LIVE animal export supporter the Livestock Collective has been called out for trading on the reputation of the broader Australian livestock sector and claiming it is not a lobby group for the trade.
When Minister for Agriculture Murray Watt last month reiterated the Federal Government’s plans to phase out the live sheep trade, the Livestock Collective activated a media communications, education and fund-raising plan.
“Despite Minister Watt’s reaffirmed commitment to phasing out the live sheep trade, we want to reiterate that our efforts to challenge this position will not cease.
“Whilst we are not a lobbying group, we do exist to ensure everyone has access to real, transparent insights into the industry so that informed decisions can be made,” the collective said in an email detailing how industry stakeholders could subscribe to support its activities.
“The future of the live sheep trade is being challenged so it is critical that our media assets are updated and reflective of an industry that has reformed.
“Animal activist groups continually recycle out-dated material, particularly of sheep live export, which is not reflective of the industry today,” the collective said.
“It is our role to ensure the general community has access to the real, authentic story that demonstrates just how far we have come.”
The collective outlined its core activities and detailed “key messages” in support of the trade and to give media outlets “some talking points to unite our industry messaging”.
“If you want to help us continue doing the work we do, you can invest in The Livestock Collective by joining as a paid subscriber. Every little bit helps.”
The collective said its activities include conducting vessel tours with media, politicians, students, general public, service providers (e.g. banks and insurance), farmers and stock agents; engaging the supply chain and promote collaboration; using speaking engagement opportunities to promote the industry and “curating targeted social media campaigns that demonstrate why live sheep export should not only stay, but grow!”
“We are responding to questions, showcasing the whole supply chain and telling the stories from real people whose livelihood is impacted by live sheep export.”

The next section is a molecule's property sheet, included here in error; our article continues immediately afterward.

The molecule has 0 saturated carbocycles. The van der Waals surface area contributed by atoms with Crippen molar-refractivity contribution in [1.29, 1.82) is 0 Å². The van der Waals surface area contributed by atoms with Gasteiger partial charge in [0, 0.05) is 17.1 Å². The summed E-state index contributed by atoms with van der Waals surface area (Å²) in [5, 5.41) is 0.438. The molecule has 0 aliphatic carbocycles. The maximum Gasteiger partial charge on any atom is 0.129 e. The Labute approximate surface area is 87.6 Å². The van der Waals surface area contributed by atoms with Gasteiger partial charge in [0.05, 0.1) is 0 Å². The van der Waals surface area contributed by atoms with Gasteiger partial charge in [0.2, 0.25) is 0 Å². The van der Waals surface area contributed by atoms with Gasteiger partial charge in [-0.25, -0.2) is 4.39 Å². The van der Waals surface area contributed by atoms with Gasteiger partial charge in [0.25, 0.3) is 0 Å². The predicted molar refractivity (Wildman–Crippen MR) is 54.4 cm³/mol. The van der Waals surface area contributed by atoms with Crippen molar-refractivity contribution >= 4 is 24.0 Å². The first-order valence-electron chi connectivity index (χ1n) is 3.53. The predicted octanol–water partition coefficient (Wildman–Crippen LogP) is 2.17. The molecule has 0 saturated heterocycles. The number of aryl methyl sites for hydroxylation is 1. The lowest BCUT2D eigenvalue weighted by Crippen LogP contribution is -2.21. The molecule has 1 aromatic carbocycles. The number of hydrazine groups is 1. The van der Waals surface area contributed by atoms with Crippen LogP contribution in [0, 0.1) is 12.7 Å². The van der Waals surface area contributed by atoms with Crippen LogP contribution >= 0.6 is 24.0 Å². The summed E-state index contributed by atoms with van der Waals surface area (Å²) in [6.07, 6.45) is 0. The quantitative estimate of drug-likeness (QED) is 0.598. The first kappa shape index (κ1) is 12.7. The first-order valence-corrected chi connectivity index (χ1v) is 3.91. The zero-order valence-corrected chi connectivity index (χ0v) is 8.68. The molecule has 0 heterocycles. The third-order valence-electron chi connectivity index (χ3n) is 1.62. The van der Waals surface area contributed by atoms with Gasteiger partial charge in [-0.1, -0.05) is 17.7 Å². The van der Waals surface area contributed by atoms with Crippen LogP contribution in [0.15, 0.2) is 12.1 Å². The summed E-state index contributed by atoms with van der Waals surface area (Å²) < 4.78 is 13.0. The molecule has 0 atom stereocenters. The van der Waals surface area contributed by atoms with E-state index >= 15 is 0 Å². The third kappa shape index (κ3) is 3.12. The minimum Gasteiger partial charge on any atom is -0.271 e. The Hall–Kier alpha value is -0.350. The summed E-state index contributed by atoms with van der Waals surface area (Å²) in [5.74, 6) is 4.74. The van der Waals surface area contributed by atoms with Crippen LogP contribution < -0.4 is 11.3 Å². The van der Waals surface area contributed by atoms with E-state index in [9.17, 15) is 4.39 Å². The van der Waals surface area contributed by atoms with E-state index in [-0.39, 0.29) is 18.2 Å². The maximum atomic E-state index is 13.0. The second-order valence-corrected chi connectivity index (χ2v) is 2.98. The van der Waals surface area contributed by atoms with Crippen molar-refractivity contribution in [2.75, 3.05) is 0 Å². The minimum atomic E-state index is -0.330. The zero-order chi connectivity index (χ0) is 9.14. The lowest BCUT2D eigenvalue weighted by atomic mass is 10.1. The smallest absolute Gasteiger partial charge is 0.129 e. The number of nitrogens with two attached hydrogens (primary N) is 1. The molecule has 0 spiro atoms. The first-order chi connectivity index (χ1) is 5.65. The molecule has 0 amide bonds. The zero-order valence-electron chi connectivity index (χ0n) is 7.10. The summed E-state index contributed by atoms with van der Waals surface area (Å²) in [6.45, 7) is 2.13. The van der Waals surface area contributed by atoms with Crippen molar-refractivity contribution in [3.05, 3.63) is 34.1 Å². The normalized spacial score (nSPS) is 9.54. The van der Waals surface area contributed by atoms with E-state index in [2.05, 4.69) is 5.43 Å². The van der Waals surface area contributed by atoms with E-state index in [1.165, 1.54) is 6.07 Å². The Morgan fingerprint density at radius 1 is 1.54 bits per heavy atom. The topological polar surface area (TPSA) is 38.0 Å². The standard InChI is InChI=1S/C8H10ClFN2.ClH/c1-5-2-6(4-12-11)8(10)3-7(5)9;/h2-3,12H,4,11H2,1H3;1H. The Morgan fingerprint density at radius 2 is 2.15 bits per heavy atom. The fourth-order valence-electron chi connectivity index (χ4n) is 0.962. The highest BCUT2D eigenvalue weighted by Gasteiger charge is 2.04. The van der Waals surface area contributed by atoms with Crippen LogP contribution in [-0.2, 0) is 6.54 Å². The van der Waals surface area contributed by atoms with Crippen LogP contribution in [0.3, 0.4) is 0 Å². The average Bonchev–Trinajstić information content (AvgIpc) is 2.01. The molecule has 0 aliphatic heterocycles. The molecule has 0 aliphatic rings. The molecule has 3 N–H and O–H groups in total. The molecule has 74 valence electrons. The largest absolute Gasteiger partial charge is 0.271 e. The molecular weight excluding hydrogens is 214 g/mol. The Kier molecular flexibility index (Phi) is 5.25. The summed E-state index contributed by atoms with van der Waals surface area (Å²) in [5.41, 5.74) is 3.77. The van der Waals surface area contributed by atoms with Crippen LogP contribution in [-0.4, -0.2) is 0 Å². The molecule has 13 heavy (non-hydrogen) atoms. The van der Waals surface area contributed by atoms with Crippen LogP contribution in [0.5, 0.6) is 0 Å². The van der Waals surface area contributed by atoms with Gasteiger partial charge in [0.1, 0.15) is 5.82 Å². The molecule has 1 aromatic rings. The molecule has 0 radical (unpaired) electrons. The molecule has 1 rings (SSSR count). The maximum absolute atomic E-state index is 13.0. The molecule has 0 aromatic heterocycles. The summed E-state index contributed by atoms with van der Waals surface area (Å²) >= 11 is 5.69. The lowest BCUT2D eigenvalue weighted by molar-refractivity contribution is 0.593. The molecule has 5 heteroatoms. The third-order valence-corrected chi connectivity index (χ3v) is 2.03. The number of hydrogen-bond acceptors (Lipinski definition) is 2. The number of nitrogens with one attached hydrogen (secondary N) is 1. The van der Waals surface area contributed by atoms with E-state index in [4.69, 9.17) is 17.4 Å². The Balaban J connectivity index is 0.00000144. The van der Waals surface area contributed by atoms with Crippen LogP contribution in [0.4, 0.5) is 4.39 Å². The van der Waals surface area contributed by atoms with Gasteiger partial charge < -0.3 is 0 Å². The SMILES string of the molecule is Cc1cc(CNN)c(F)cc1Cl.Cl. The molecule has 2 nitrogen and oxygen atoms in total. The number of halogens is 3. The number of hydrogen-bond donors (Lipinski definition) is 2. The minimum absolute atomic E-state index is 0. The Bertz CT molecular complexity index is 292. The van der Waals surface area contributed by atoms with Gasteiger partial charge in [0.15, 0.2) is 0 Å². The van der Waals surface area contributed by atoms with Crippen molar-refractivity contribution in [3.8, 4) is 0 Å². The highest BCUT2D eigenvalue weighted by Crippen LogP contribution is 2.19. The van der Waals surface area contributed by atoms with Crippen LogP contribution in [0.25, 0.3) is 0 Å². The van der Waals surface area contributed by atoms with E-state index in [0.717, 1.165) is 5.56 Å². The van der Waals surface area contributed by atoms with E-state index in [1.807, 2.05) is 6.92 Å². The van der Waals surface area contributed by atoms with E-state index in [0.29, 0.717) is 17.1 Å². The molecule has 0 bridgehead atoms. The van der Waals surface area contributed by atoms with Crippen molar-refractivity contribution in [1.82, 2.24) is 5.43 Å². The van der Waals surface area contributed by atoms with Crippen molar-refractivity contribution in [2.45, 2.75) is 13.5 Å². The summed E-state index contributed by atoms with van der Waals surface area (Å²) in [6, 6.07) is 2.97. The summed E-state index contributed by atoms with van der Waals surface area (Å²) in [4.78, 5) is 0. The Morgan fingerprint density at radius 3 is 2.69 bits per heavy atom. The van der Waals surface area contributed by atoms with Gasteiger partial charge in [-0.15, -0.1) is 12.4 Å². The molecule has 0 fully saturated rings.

The collective has at least three live sheep vessel tours scheduled before the Northern Summer moratorium and hosts a VR ship tour that takes on board a vessel.
If it quacks like a lobby group it probably is a lobby group
However, Alliance for Animals policy director Dr Jed Goodfellow said: “If it looks like a lobby group and quacks like a lobby group, it probably is a lobby group.”
“The Livestock Collective may not call itself one, but there’s no doubt it places a lot of time and effort on attempting to influence public officials.
“They’re perfectly entitled to do this, but they should be upfront about it.”
Dr Goodfellow said the Livestock Collective is effectively a lobby group for the live sheep export trade that’s trading off the good name and reputation of the broader Australian livestock sector.
“Its origins can be traced back to Emanuel Exports.
“It created the Sheep Collective in the wake of the Awassi Express disaster as the company was facing criminal prosecution for animal cruelty – and still is – and the trade was embroiled in an existential crisis,” he said.
“These are not the best origins for an organisation whose mission is to build the social licence of Australia’s livestock sector.
“It’s strategy is also fundamentally flawed,” Dr Goodfellow said.
“Trying to put a positive spin on practices that cause pain, distress and suffering to animals will never work in the long-term as the truth always finds a way of coming out.
“Industry could spend millions of dollars ‘educating’ the public about the need for certain practices, but all of this can be undone with a 2 minute video clip depicting distressed and dying animals,” he said.